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Voltage question

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I have a homework problem I am stuck on can some one help?

A bird stands on an electric transmission line carrying 3100 A. of current. The line has 3.0E-05 ohm resistance per meter, and the bird's feet are 2.0 cm. apart. What voltage does the bird feel?

Thanks!
 

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  • #2
Andrew Mason
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I have a homework problem I am stuck on can some one help?

A bird stands on an electric transmission line carrying 3100 A. of current. The line has 3.0E-05 ohm resistance per meter, and the bird's feet are 2.0 cm. apart. What voltage does the bird feel?

Thanks!
What is the resistance of the wire between the bird's feet? The voltage is just IR.

AM
 
  • #3
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What is the resistance of the wire between the bird's feet? The voltage is just IR.

AM
That is all the info that was given for the problem
 
  • #4
cepheid
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That is all the info that was given for the problem
No, you misunderstand. Andrew Mason was hinting at the first step in answering this question. It is possible to answer Andrew Mason's question using the information you have been given. You know the resistance per unit length, and you know what length of cable is between the bird's feet.

By the way, please post homework problems in the Homework Help subforum in the future.
 
  • #5
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yes but I am looking for resistance and dont have the cross sectional area of the wire. the formula I have was R= (resistivity of wire) Length/Area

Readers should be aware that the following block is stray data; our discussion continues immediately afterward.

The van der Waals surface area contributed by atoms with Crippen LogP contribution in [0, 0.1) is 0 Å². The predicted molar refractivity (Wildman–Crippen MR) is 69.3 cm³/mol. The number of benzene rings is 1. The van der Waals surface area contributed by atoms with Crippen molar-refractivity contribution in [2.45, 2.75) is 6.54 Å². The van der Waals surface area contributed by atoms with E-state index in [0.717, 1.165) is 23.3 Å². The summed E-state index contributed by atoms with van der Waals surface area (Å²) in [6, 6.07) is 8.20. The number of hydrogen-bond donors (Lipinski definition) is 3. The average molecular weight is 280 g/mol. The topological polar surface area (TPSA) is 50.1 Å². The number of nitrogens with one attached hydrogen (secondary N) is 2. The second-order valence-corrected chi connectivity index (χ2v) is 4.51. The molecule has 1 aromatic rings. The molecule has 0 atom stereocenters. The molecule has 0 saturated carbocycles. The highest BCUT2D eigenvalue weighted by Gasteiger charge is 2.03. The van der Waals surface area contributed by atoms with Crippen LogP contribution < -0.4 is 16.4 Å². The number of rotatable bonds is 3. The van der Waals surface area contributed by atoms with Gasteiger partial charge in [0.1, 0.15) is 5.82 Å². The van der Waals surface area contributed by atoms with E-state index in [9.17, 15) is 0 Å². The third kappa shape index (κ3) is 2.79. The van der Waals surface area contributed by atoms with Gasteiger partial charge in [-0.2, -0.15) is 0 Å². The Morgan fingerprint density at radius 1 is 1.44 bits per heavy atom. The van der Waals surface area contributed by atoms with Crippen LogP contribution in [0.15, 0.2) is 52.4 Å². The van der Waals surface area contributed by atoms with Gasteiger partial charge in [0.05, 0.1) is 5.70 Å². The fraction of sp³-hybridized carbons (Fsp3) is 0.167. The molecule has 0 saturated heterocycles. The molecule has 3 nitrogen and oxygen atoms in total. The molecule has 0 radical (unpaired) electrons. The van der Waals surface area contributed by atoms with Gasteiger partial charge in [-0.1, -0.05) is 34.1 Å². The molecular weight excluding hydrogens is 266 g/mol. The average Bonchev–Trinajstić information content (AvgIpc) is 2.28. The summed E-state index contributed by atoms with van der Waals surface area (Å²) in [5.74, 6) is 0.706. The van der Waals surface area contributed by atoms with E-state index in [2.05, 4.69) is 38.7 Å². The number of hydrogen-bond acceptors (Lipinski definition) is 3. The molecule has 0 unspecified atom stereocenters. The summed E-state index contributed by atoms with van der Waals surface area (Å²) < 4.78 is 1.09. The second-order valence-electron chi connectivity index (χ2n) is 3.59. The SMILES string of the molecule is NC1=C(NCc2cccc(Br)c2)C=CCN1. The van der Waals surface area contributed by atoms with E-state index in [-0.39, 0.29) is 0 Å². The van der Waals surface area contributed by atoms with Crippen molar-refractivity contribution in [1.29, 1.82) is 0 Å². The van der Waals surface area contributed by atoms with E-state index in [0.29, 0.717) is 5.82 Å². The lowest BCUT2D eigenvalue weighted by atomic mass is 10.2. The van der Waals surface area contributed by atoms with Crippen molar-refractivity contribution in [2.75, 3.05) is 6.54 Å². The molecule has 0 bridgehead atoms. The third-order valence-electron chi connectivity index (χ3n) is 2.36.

• #6
cepheid
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yes but I am looking for resistance and dont have the cross sectional area of the wire. the formula I have was R= (resistivity of wire) Length/Area
You don't need any of that information, because the problem already tells you how much resistance a one-metre section of this type of wire has. All you need to do is figure out how long a section spans the distance between the bird's feet.
 
  • #7
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So R=(3e-5 ohm).02m/A ??? Still have 2 unknowns
 
  • #8
cepheid
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So R=(3e-5 ohm).02m/A ??? Still have 2 unknowns
I don't understand what you are doing. Where does 'A' come from? What you have been given in the problem is:

[tex] \frac{\textrm{resistance}}{\textrm{length}} [/tex]​

in units of ohms/metre. To figure out the total resistance in the section of wire of interest, all you have to do is multiply this number by "length" to end up with just "resistance."
 
  • #9
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it is the formula we were given for the resistivity of material
 
  • #10
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so 3e-5/.02m = .0015ohms

Is that right? If so how do I translate that to the voltage?
 
  • #11
cepheid
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it is the formula we were given for the resistivity of material
I realize that. What i'm saying (and what I said in post #6) is that it is not relevant here. You don't need to know the resistivity or the cross-sectional area. They would only be useful if you were trying to calculate the total resistance of a piece of material from scratch. But this problem tells you how much resistance per metre this wire has. Therefore, to figure out the resistance of a section of it, all you need to know is the length of that section.
 
  • #12
cepheid
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so 3e-5/.02m = .0015ohms

Is that right?
No, it's not. Think about it. You have resistance OVER length. How do you combine that with 'length' in order to get just 'resistance.' Hint 1: the answer is not division. Hint 2: the result should obviously end up with units of ohms.

If so how do I translate that to the voltage?
Assuming you eventually find the right answer for the resistance of that section of wire, Andrew Mason already told you how to use that to find the voltage across that section.
 
  • #13
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sorry I read the one post to quick and didnt understand right. The bird feels .00186V. Thanks!
 

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